Advertisements

Filed under: Writers, Writing exercise, writing tips, , , , , , , , , , , , , , , , , , , , , , , ,

4 Responses

  1. adstarrling says:

    I am so glad someone else does the whole mad Wikipedia association thing! Great post and useful for someone trying to be more productive with her writing.

    Thanks!
    AD

  2. Anita Diggs says:

    Great insight into how the writing process works! Every author has a different way of approaching the task. Some authors find writing an outline to be helpful, and sometimes a synopsis can show that you understand how to build the work that you have in front of you. A synopsis makes clear how the conflict unfolds, what the fine points of the plot are, who the antagonist is and how that antagonist is pushing against that main character.

  3. deancmoore says:

    Reblogged this on deancmoore and commented:
    Love many of the thoughts expressed here, which echo my own process.

Leave a Reply

Fill in your details below or click an icon to log in:

WordPress.com Logo

You are commenting using your WordPress.com account. Log Out / Change )

Twitter picture

You are commenting using your Twitter account. Log Out / Change )

Facebook photo

You are commenting using your Facebook account. Log Out / Change )

Google+ photo

You are commenting using your Google+ account. Log Out / Change )

Connecting to %s

For my author site and the Chazz network, click the blood spatter below.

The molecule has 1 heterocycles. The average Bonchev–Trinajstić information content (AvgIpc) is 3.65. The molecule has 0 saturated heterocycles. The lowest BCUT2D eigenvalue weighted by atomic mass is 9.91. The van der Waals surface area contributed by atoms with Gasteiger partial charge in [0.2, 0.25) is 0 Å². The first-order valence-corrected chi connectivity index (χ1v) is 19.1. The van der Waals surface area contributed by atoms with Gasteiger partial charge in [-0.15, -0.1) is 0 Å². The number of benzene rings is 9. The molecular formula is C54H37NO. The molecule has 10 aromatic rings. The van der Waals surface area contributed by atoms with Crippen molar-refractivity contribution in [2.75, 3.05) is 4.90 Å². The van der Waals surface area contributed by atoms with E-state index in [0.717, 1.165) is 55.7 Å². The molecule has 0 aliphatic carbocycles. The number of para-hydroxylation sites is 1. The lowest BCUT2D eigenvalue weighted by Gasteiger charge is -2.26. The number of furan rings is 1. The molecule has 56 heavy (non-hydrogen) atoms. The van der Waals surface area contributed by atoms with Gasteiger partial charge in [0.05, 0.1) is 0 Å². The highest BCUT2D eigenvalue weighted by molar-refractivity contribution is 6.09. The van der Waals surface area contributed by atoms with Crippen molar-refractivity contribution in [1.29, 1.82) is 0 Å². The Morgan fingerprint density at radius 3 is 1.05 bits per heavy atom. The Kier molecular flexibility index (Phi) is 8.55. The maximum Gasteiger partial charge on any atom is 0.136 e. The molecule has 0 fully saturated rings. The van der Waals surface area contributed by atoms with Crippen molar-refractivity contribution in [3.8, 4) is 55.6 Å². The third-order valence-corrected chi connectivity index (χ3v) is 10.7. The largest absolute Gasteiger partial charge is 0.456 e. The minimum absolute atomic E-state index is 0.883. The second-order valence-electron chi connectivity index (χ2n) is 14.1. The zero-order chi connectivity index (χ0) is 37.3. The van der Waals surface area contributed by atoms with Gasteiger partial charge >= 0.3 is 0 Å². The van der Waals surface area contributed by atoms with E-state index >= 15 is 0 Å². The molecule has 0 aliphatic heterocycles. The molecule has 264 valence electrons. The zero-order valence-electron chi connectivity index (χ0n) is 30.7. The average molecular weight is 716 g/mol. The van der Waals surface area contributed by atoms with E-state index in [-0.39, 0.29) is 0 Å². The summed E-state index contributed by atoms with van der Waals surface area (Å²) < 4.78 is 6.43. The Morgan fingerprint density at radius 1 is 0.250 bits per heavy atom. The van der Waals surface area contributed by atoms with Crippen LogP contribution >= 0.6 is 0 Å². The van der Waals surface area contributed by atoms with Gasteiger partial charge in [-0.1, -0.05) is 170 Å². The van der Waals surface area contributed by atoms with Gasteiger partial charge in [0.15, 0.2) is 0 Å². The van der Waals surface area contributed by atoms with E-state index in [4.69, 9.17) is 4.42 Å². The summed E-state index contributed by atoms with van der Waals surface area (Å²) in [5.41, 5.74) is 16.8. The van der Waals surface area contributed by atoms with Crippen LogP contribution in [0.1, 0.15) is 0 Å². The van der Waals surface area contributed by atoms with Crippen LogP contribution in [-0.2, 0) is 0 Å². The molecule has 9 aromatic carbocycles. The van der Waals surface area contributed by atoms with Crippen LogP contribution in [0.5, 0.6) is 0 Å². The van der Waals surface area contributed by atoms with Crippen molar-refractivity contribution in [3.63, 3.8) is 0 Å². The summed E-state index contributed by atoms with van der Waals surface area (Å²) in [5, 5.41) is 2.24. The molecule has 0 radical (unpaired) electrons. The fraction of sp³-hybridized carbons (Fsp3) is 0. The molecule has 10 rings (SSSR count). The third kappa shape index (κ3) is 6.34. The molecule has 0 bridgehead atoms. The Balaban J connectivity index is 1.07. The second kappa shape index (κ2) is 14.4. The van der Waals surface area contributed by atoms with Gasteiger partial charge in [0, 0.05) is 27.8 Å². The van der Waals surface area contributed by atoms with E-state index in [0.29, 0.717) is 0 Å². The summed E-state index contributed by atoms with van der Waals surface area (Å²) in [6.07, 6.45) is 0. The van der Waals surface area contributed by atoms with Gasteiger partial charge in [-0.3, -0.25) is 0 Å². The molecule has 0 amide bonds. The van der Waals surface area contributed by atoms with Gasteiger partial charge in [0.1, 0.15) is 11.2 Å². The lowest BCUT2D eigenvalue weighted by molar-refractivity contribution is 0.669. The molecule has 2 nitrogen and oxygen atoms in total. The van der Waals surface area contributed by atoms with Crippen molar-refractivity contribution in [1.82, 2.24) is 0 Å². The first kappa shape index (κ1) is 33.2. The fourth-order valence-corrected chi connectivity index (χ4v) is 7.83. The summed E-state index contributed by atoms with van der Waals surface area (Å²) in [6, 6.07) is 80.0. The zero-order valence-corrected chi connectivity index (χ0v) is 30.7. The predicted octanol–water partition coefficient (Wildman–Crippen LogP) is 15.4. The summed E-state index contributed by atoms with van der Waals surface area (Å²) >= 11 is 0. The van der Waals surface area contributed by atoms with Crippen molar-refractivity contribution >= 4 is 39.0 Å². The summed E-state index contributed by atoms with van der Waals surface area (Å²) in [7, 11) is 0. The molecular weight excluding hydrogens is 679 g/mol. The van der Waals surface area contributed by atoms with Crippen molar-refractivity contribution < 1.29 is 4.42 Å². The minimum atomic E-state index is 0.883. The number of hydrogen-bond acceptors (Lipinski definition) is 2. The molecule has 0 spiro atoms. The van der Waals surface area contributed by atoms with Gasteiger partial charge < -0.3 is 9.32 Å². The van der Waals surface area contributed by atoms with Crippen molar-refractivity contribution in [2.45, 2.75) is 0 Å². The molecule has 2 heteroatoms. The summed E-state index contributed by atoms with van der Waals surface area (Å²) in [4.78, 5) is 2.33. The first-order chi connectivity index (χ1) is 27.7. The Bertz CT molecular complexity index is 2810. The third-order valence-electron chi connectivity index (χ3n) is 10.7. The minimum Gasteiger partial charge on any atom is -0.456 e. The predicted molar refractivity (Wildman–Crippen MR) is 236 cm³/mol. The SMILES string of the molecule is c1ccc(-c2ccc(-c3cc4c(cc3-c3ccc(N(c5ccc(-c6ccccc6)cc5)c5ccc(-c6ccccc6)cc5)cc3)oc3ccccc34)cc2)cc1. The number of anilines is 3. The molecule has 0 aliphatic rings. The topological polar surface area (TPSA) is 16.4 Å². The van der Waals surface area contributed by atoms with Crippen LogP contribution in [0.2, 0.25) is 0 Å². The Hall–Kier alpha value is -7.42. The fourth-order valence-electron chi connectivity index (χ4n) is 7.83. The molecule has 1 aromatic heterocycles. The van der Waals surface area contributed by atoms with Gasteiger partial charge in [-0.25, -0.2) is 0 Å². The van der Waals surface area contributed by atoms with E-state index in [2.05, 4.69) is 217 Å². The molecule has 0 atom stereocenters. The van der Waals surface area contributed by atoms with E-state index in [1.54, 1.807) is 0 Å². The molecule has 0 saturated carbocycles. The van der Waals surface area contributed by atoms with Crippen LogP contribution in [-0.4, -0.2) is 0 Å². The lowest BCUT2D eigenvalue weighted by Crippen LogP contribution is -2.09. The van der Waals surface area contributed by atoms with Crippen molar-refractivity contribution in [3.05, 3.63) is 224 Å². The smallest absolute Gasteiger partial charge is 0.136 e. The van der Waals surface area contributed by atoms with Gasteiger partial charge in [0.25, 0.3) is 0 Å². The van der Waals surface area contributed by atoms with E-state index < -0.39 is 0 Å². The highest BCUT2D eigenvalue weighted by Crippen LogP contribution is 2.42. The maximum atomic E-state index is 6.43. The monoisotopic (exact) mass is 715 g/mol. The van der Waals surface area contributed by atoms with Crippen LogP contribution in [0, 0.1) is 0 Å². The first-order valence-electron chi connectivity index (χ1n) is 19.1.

See my books, blogs, links and podcasts.

I interview the people you need to get to know.

Enter your email address to follow this blog and receive notifications of new posts by email.

Join 10,610 other followers

Brain Spasms a la Twitter

  • RT @UnlikelyWorlds: Immensely saddened to hear of the death of Brian Aldiss. A true SF Grandmaster who was very kind to me when I was but a… 12 hours ago
  • RT @angryrobotbooks: RIP Brian Aldiss 1925-2017. A true master of SF, creating so many innovative and wildly imaginative novels across the… 12 hours ago
  • RT @cultauthor: All us sci-fi kids read Brian Aldiss. His stories weren't just a ladder into tomorrow, but into worlds so strange they felt… 12 hours ago
  • RT @neilhimself: This just hit me like a meteor to the heart: Brian Aldiss died on his 92nd Birthday. A larger than life wise writer. https… 12 hours ago
  • RT @CHatherley79: Dad was good friends with Brian Aldiss. At 16 I wanted to be a writer. Brian sent me a short story he'd written with this… 12 hours ago
%d bloggers like this: